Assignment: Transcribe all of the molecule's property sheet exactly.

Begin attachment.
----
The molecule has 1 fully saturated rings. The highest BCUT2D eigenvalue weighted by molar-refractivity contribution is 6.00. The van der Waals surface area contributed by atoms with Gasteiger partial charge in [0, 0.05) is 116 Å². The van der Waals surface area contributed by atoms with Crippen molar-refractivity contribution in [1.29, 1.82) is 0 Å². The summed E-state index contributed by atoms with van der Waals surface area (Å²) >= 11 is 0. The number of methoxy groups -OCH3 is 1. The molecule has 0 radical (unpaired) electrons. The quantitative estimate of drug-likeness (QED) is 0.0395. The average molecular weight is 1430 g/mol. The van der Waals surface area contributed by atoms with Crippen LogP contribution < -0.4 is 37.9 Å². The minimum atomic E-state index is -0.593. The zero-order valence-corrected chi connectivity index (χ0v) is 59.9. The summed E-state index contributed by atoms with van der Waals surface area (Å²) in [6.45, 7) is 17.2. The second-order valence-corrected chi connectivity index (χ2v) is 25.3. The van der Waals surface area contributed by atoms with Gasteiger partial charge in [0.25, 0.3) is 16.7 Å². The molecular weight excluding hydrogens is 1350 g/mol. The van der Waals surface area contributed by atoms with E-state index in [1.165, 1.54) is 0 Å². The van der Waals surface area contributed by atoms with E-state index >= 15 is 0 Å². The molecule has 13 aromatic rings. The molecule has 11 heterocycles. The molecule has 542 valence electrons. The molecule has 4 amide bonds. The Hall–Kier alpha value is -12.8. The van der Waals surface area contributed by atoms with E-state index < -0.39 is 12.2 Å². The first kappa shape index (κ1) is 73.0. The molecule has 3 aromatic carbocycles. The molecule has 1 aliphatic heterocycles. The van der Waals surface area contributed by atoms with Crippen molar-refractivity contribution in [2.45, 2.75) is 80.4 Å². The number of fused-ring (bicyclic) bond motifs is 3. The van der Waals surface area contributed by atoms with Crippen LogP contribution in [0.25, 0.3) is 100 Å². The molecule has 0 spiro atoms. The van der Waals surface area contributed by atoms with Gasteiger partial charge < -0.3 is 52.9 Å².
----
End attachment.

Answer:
The molecule has 1 fully saturated rings. The highest BCUT2D eigenvalue weighted by molar-refractivity contribution is 6.00. The van der Waals surface area contributed by atoms with Gasteiger partial charge in [0, 0.05) is 116 Å². The van der Waals surface area contributed by atoms with Crippen molar-refractivity contribution in [1.29, 1.82) is 0 Å². The summed E-state index contributed by atoms with van der Waals surface area (Å²) >= 11 is 0. The number of methoxy groups -OCH3 is 1. The molecule has 0 radical (unpaired) electrons. The quantitative estimate of drug-likeness (QED) is 0.0395. The average molecular weight is 1430 g/mol. The van der Waals surface area contributed by atoms with Crippen LogP contribution < -0.4 is 37.9 Å². The minimum atomic E-state index is -0.593. The zero-order valence-corrected chi connectivity index (χ0v) is 59.9. The summed E-state index contributed by atoms with van der Waals surface area (Å²) in [6.45, 7) is 17.2. The second-order valence-corrected chi connectivity index (χ2v) is 25.3. The van der Waals surface area contributed by atoms with Gasteiger partial charge in [0.25, 0.3) is 16.7 Å². The molecular weight excluding hydrogens is 1350 g/mol. The van der Waals surface area contributed by atoms with E-state index in [1.165, 1.54) is 0 Å². The van der Waals surface area contributed by atoms with E-state index >= 15 is 0 Å². The molecule has 13 aromatic rings. The molecule has 11 heterocycles. The molecule has 542 valence electrons. The molecule has 4 amide bonds. The Hall–Kier alpha value is -12.8. The van der Waals surface area contributed by atoms with E-state index < -0.39 is 12.2 Å². The first kappa shape index (κ1) is 73.0. The molecule has 3 aromatic carbocycles. The molecule has 1 aliphatic heterocycles. The van der Waals surface area contributed by atoms with Crippen molar-refractivity contribution in [2.45, 2.75) is 80.4 Å². The number of fused-ring (bicyclic) bond motifs is 3. The van der Waals surface area contributed by atoms with Crippen LogP contribution in [0.25, 0.3) is 100 Å². The molecule has 0 spiro atoms. The van der Waals surface area contributed by atoms with Gasteiger partial charge < -0.3 is 52.9 Å².